Brazil on Friday sank a decommissioned aircraft carrier named "Sao Paulo," the navy announced.
The sinking was authorized despite environmental groups warning that the former French ship was packed with toxic materials.
"The procedure was conducted with the necessary technical competence and safety" in order to "avoid logistical, operational, environmental and economic damage to the Brazilian state," the navy said in a statement.
The ship had turned into a ghost ship as it was aimlessly sailing through the Atlantic for the last five months.
Environmentalists call out Lula da Silva
The "Sao Paulo" was sunk in Brazilian territorial waters in the Atlantic ocean, some 350 kilometers (217 miles) off the coast.
Although defense officials said that they would sink the vessel in the "safest area," environmentalists attacked the decisions.
Activists said the aircraft carrier contained hazardous material that could leach into the water and pollute the marine food chain.
A day before the sinking, the Brazilian attorney general's office filed a new appeal before the Justice Department, saying the ship was carrying 9.6 tons of asbestos, a toxic substance, as well as 644 tons of inks and "other dangerous material."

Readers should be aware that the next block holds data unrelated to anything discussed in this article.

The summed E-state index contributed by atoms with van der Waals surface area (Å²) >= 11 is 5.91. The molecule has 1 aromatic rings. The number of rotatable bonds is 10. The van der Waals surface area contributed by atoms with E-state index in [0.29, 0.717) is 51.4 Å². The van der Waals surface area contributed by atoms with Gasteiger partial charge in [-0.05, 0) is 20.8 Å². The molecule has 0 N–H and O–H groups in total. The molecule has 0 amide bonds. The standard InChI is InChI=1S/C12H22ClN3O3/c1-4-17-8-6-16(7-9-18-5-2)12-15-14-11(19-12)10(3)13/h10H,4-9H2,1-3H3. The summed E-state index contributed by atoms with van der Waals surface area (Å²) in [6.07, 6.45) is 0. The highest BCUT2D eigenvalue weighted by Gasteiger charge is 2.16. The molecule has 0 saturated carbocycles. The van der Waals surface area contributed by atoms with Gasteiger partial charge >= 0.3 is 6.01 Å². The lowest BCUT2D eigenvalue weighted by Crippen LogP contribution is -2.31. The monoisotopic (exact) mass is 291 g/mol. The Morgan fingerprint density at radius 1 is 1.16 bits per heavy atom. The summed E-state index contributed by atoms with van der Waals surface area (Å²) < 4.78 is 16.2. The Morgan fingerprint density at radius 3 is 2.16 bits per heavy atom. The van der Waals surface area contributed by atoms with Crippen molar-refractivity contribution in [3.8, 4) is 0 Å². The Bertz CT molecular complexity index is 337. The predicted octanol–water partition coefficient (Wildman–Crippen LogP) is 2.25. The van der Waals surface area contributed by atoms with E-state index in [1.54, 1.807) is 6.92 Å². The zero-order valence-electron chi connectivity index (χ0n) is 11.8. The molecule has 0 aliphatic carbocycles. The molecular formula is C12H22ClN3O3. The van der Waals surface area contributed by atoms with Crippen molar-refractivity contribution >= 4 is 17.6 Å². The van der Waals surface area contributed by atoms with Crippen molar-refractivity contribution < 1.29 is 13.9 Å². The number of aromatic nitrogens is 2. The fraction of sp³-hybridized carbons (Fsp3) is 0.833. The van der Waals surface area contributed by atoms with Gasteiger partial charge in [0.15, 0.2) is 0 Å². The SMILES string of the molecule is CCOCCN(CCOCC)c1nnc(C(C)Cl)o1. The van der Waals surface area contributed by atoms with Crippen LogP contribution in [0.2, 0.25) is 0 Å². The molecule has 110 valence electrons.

The Basel Action Network (BAN), an NGO, called on Brazilian President Luiz Inacio Lula da Silva to immediately halt the "dangerous" plan.
The president, commonly referred to as Lula, took office last month and vowed to reverse surging environmental destruction
that took place under the far-right former President Jai Bolsonaro.
No takers for 'Sao Paulo'
In 2022, Brazil sold the ship for $2 million (€ 1.8 million) to a Turkish shipyard firm — Sok Denizcilik, which specialized in shipbreaking.
However, the ship never reached its destination because the Turkish environmental authorities prohibited its entry, forcing it to turn around shortly before reaching the Strait of Gibraltar.
Brazil brought the carrier back but did not allow it into the port, citing the "high risk" to the environment.
Proud ship to ghost ship
The former warship was built in France in the late 1950s and served the French navy under the name "Foch." It reportedly sailed it for 37 years.
The aircraft carrier was 266-meters-long (873-feet-long) with a capacity to hold 1,300 crew members and 30 fighter-bombers.
In the 1960s, it took part in France's first nuclear tests in the Pacific. From 1970s to 1990s, it engaged in deployments in Africa, the Middle East and former Yugoslavia.
Brazil bought the ship for $12 million (€ 11 million) in 2000 but deactivated it in 2017 as it spent more time in port than at sea.
In 2005, a fire broke out on board in 2005, accelerating the aging ship's decline.